The Vampire and the Prostitute: Sympathetic Monstrosity in Florence Marryat’s The Blood of the Vampire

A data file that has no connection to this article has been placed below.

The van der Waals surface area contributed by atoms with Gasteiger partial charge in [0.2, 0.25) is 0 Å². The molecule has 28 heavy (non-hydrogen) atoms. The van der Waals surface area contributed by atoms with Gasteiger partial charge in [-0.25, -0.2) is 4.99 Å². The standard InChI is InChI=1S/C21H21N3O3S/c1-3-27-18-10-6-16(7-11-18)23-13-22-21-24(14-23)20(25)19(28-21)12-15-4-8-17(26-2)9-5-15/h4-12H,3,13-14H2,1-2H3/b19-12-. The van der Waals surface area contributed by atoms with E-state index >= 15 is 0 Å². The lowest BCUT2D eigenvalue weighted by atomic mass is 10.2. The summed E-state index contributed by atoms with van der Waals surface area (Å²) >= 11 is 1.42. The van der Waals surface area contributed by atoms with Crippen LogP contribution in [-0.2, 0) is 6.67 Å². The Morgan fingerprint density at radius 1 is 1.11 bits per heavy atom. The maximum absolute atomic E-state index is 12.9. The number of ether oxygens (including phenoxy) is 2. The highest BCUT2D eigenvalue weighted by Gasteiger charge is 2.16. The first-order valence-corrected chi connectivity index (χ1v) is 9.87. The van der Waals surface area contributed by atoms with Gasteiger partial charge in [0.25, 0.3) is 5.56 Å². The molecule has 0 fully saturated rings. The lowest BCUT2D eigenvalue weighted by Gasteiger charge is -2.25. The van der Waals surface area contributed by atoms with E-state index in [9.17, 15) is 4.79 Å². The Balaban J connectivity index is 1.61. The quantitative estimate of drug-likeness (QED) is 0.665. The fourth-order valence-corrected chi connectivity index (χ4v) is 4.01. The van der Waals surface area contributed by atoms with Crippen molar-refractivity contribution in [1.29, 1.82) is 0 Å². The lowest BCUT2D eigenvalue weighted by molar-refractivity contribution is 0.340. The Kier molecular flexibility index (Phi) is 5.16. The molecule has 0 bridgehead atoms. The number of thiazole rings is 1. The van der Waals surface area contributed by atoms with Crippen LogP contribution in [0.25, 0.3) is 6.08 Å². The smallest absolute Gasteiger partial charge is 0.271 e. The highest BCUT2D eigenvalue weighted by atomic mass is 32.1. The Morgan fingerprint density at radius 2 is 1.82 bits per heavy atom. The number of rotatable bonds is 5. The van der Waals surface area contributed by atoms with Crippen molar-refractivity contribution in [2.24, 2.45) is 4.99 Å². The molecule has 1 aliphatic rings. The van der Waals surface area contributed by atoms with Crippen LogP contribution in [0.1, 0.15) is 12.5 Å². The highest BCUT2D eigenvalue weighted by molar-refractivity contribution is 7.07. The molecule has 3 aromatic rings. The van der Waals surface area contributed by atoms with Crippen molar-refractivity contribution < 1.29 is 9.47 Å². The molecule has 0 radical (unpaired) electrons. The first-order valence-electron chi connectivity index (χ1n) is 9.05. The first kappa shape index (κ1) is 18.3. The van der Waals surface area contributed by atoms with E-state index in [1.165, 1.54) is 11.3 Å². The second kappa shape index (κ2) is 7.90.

This article explores Florence Marryat’s little-known 1897 novel The Blood of the Vampire within the context of Victorian sex work. While reading Harriet alternatively as racial Other or as New Woman have been fruitful analyses for previous scholars of Marryat’s text, analyzing Harriet as a potential sex worker helps to parse out some of the more contradictory aspects of Marryat’s rendering. Harriet’s overt and unrestrained sexuality is enough to categorize Harriet as a woman outside of Victorian social mores, and her contagion—coupled with the fact that it can be read as both sexual and genetic in nature—serves to strengthen this comparison. Both within the Victorian period and within Marryat’s novel, the politics of race and empire are inseparable from the national policies of sex work, which are in turn saturated with the same logic of sex and degeneracy.